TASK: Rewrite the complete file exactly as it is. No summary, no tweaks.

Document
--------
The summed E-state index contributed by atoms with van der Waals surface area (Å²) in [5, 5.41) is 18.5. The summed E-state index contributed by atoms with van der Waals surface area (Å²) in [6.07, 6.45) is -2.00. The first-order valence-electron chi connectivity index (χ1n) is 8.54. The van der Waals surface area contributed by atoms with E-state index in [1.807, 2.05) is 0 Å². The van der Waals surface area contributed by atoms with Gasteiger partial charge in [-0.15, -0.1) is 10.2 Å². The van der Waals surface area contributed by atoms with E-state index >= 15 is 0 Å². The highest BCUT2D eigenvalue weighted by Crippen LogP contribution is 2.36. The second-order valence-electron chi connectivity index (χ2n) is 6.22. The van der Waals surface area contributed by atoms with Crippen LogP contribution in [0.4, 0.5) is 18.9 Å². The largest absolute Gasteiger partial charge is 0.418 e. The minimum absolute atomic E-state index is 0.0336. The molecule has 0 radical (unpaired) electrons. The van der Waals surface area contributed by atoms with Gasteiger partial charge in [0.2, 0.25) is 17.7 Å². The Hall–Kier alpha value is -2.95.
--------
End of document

The summed E-state index contributed by atoms with van der Waals surface area (Å²) in [5, 5.41) is 18.5. The summed E-state index contributed by atoms with van der Waals surface area (Å²) in [6.07, 6.45) is -2.00. The first-order valence-electron chi connectivity index (χ1n) is 8.54. The van der Waals surface area contributed by atoms with E-state index in [1.807, 2.05) is 0 Å². The van der Waals surface area contributed by atoms with Gasteiger partial charge in [-0.15, -0.1) is 10.2 Å². The van der Waals surface area contributed by atoms with E-state index >= 15 is 0 Å². The highest BCUT2D eigenvalue weighted by Crippen LogP contribution is 2.36. The second-order valence-electron chi connectivity index (χ2n) is 6.22. The van der Waals surface area contributed by atoms with Crippen LogP contribution in [0.4, 0.5) is 18.9 Å². The largest absolute Gasteiger partial charge is 0.418 e. The minimum absolute atomic E-state index is 0.0336. The molecule has 0 radical (unpaired) electrons. The van der Waals surface area contributed by atoms with Gasteiger partial charge in [0.2, 0.25) is 17.7 Å². The Hall–Kier alpha value is -2.95.